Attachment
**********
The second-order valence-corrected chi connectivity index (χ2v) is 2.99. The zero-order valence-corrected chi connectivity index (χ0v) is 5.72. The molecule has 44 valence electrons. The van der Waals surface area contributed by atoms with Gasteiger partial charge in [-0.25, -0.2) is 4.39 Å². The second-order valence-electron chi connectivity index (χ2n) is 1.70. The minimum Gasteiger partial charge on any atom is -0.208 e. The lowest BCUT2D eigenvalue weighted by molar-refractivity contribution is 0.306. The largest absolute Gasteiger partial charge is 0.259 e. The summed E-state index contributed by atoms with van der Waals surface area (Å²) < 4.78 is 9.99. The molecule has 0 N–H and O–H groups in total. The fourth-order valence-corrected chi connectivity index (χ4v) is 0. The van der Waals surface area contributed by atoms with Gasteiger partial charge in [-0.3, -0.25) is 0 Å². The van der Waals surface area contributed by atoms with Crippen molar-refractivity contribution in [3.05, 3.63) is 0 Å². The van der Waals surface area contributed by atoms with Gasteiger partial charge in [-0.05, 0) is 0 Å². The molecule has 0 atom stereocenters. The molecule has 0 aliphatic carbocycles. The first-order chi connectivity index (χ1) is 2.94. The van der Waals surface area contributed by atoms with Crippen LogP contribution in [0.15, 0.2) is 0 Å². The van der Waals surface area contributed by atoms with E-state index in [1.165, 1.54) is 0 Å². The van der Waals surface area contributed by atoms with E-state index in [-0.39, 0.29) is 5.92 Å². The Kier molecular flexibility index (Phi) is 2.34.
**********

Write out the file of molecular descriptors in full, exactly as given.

The second-order valence-corrected chi connectivity index (χ2v) is 2.99. The zero-order valence-corrected chi connectivity index (χ0v) is 5.72. The molecule has 44 valence electrons. The van der Waals surface area contributed by atoms with Gasteiger partial charge in [-0.25, -0.2) is 4.39 Å². The second-order valence-electron chi connectivity index (χ2n) is 1.70. The minimum Gasteiger partial charge on any atom is -0.208 e. The lowest BCUT2D eigenvalue weighted by molar-refractivity contribution is 0.306. The largest absolute Gasteiger partial charge is 0.259 e. The summed E-state index contributed by atoms with van der Waals surface area (Å²) < 4.78 is 9.99. The molecule has 0 N–H and O–H groups in total. The fourth-order valence-corrected chi connectivity index (χ4v) is 0. The van der Waals surface area contributed by atoms with Gasteiger partial charge in [-0.3, -0.25) is 0 Å². The van der Waals surface area contributed by atoms with Crippen molar-refractivity contribution in [3.05, 3.63) is 0 Å². The van der Waals surface area contributed by atoms with Gasteiger partial charge in [-0.05, 0) is 0 Å². The molecule has 0 atom stereocenters. The molecule has 0 aliphatic carbocycles. The first-order chi connectivity index (χ1) is 2.94. The van der Waals surface area contributed by atoms with Crippen LogP contribution in [0.15, 0.2) is 0 Å². The van der Waals surface area contributed by atoms with E-state index in [1.165, 1.54) is 0 Å². The van der Waals surface area contributed by atoms with E-state index in [-0.39, 0.29) is 5.92 Å². The Kier molecular flexibility index (Phi) is 2.34.